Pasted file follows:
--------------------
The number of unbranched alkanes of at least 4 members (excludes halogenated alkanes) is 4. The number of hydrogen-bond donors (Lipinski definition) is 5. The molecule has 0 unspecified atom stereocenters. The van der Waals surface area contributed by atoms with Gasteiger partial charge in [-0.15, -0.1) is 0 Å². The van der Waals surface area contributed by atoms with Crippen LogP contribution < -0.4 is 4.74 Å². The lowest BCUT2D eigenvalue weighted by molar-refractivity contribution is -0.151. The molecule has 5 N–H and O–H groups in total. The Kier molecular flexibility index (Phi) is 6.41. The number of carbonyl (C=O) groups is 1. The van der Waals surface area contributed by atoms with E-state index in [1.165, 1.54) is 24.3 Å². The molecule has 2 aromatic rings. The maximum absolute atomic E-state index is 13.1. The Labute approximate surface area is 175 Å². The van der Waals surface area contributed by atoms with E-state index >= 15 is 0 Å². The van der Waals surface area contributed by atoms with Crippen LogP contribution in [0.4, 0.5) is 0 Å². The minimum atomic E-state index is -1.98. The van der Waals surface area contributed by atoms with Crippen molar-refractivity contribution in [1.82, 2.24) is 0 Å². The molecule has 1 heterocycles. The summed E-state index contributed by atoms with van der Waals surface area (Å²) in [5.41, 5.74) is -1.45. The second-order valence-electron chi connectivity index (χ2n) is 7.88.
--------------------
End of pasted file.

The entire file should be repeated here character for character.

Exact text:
The number of unbranched alkanes of at least 4 members (excludes halogenated alkanes) is 4. The number of hydrogen-bond donors (Lipinski definition) is 5. The molecule has 0 unspecified atom stereocenters. The van der Waals surface area contributed by atoms with Gasteiger partial charge in [-0.15, -0.1) is 0 Å². The van der Waals surface area contributed by atoms with Crippen LogP contribution < -0.4 is 4.74 Å². The lowest BCUT2D eigenvalue weighted by molar-refractivity contribution is -0.151. The molecule has 5 N–H and O–H groups in total. The Kier molecular flexibility index (Phi) is 6.41. The number of carbonyl (C=O) groups is 1. The van der Waals surface area contributed by atoms with E-state index in [1.165, 1.54) is 24.3 Å². The molecule has 2 aromatic rings. The maximum absolute atomic E-state index is 13.1. The Labute approximate surface area is 175 Å². The van der Waals surface area contributed by atoms with E-state index >= 15 is 0 Å². The van der Waals surface area contributed by atoms with Crippen LogP contribution in [0.4, 0.5) is 0 Å². The minimum atomic E-state index is -1.98. The van der Waals surface area contributed by atoms with Crippen molar-refractivity contribution in [1.82, 2.24) is 0 Å². The molecule has 1 heterocycles. The summed E-state index contributed by atoms with van der Waals surface area (Å²) in [5.41, 5.74) is -1.45. The second-order valence-electron chi connectivity index (χ2n) is 7.88.